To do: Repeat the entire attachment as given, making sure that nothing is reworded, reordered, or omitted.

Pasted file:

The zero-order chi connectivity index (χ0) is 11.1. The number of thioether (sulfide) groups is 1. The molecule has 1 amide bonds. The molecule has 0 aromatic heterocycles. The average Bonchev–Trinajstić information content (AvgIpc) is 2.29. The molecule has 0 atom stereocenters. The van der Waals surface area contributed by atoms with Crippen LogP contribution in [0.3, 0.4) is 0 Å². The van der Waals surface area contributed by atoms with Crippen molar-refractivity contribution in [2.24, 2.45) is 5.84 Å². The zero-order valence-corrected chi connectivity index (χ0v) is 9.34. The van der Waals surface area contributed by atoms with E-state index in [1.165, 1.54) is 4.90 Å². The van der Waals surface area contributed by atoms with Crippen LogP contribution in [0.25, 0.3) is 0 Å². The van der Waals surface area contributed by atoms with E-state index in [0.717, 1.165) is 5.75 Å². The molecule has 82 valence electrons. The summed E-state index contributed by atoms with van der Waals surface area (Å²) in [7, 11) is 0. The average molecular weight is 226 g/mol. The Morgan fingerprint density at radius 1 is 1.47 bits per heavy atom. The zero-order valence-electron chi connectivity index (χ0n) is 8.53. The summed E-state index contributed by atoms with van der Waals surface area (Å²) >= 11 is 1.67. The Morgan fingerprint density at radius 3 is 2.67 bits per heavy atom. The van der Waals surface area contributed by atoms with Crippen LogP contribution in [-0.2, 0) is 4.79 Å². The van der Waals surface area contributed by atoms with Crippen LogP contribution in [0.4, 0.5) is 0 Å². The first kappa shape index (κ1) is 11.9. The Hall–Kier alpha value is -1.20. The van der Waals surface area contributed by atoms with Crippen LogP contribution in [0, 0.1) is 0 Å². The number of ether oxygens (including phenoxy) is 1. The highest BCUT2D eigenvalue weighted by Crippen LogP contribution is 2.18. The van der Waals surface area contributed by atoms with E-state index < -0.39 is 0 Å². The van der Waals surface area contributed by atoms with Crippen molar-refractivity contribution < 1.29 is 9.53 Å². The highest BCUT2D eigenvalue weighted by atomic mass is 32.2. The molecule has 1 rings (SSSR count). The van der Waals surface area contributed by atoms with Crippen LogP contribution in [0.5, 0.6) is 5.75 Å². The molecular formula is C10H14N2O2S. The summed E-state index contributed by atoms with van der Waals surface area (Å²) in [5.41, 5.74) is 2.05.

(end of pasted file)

The zero-order chi connectivity index (χ0) is 11.1. The number of thioether (sulfide) groups is 1. The molecule has 1 amide bonds. The molecule has 0 aromatic heterocycles. The average Bonchev–Trinajstić information content (AvgIpc) is 2.29. The molecule has 0 atom stereocenters. The van der Waals surface area contributed by atoms with Crippen LogP contribution in [0.3, 0.4) is 0 Å². The van der Waals surface area contributed by atoms with Crippen molar-refractivity contribution in [2.24, 2.45) is 5.84 Å². The zero-order valence-corrected chi connectivity index (χ0v) is 9.34. The van der Waals surface area contributed by atoms with E-state index in [1.165, 1.54) is 4.90 Å². The van der Waals surface area contributed by atoms with Crippen LogP contribution in [0.25, 0.3) is 0 Å². The van der Waals surface area contributed by atoms with E-state index in [0.717, 1.165) is 5.75 Å². The molecule has 82 valence electrons. The summed E-state index contributed by atoms with van der Waals surface area (Å²) in [7, 11) is 0. The average molecular weight is 226 g/mol. The Morgan fingerprint density at radius 1 is 1.47 bits per heavy atom. The zero-order valence-electron chi connectivity index (χ0n) is 8.53. The summed E-state index contributed by atoms with van der Waals surface area (Å²) >= 11 is 1.67. The Morgan fingerprint density at radius 3 is 2.67 bits per heavy atom. The van der Waals surface area contributed by atoms with Crippen LogP contribution in [-0.2, 0) is 4.79 Å². The van der Waals surface area contributed by atoms with Crippen LogP contribution in [0.4, 0.5) is 0 Å². The first kappa shape index (κ1) is 11.9. The Hall–Kier alpha value is -1.20. The van der Waals surface area contributed by atoms with Crippen LogP contribution in [0, 0.1) is 0 Å². The number of ether oxygens (including phenoxy) is 1. The highest BCUT2D eigenvalue weighted by Crippen LogP contribution is 2.18. The van der Waals surface area contributed by atoms with E-state index < -0.39 is 0 Å². The van der Waals surface area contributed by atoms with Crippen molar-refractivity contribution < 1.29 is 9.53 Å². The highest BCUT2D eigenvalue weighted by atomic mass is 32.2. The molecule has 1 rings (SSSR count). The van der Waals surface area contributed by atoms with Crippen LogP contribution in [0.5, 0.6) is 5.75 Å². The molecular formula is C10H14N2O2S. The summed E-state index contributed by atoms with van der Waals surface area (Å²) in [5.41, 5.74) is 2.05.